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  Félix Peña

INTERNATIONAL TRADE RELATIONS NEWSLETTER
2019 | 2018 | 2017 | 2016 | 2015 | 2014 | 2013 | 2012 | 2011 | 2010 | 2009

THE HUMAN FACTOR IN THE DEVELOPMENT OF FOREIGN TRADE
Reflections on occasion of the "Year of Exportation"


by Félix Peña
April 2019

English translation: Isabel Romero Carranza


 

The human factor is linked in multiple ways with the development of foreign trade and, therefore, the productive development of Argentina as well as of any other country. It refers mainly to the characteristics and qualities of the human resources in companies or in public and private institutions that have an impact on the development of foreign trade. More importantly, it refers to the people who participate in one way or another in the production and the exchange of goods and services, whether on the side of the supply or the demand, or the knowledge and intelligence that influence transnational trade flows.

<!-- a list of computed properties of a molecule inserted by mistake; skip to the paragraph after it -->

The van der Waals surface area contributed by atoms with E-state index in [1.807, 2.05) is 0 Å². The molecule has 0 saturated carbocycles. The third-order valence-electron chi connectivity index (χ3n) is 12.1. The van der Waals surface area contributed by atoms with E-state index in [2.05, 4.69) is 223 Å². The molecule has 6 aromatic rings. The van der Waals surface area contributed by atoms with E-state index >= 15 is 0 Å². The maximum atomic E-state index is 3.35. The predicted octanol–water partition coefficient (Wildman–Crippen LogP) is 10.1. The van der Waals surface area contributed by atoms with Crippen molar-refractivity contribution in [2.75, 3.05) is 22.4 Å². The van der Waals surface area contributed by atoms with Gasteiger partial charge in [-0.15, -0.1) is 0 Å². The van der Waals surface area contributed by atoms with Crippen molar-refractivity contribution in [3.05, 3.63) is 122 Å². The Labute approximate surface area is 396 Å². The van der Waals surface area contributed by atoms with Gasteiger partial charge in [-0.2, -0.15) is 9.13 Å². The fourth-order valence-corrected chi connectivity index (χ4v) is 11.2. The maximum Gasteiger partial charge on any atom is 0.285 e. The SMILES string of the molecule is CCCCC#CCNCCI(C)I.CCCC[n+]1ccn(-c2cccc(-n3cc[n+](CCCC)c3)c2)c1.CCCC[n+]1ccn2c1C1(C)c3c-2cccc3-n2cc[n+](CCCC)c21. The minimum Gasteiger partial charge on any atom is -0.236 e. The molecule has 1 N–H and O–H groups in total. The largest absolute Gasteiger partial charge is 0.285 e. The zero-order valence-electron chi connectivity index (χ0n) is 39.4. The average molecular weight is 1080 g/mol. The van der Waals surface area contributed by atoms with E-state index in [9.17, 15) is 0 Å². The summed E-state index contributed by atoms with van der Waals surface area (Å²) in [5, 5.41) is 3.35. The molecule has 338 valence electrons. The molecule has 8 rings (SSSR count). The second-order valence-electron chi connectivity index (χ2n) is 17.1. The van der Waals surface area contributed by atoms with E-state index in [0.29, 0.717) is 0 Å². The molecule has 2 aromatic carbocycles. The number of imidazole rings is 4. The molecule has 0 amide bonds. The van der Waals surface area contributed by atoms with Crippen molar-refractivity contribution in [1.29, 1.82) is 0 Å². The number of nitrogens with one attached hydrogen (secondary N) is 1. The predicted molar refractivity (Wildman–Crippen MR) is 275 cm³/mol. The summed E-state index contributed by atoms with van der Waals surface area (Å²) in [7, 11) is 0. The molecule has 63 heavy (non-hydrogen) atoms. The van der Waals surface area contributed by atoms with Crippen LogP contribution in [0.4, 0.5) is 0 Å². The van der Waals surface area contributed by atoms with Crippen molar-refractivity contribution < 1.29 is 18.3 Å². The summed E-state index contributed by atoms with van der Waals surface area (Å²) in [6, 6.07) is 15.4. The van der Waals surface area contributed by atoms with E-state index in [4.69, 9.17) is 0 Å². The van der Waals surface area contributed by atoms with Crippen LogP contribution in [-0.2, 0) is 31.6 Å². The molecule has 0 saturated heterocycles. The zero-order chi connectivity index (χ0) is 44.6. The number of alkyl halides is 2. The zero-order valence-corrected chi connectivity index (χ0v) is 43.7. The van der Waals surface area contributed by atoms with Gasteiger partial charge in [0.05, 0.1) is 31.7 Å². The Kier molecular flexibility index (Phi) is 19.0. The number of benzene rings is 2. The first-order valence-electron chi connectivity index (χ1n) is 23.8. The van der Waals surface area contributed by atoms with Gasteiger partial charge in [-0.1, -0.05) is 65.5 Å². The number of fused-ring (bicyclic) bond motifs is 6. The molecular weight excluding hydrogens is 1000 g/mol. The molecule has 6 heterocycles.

For any given company, the human factor involves having human resources who help compound knowledge, technologies and natural resources to produce and offer quality goods or services adapted, in many aspects including the final price, to the diversity of target consumers.

There are multiple options for the companies of a country when it comes to enhancing the impact of the human factor in their foreign trade strategies. These options may require an effective relationship with business institutions and government agencies dedicated to the promotion of foreign trade, either at national, provincial or departmental level. It may also require links with educational and cultural institutions in their own geographic location or even remotely, through digital access.

The human resources of a company that aspires to become international, projecting to the world the quality goods and services that it can offer in a sustained manner must have, in addition to knowledge, enthusiasm, curiosity and openness to understand and enjoy diversity. The same qualities are required of those who work at national or provincial agencies for the promotion of trade and investments.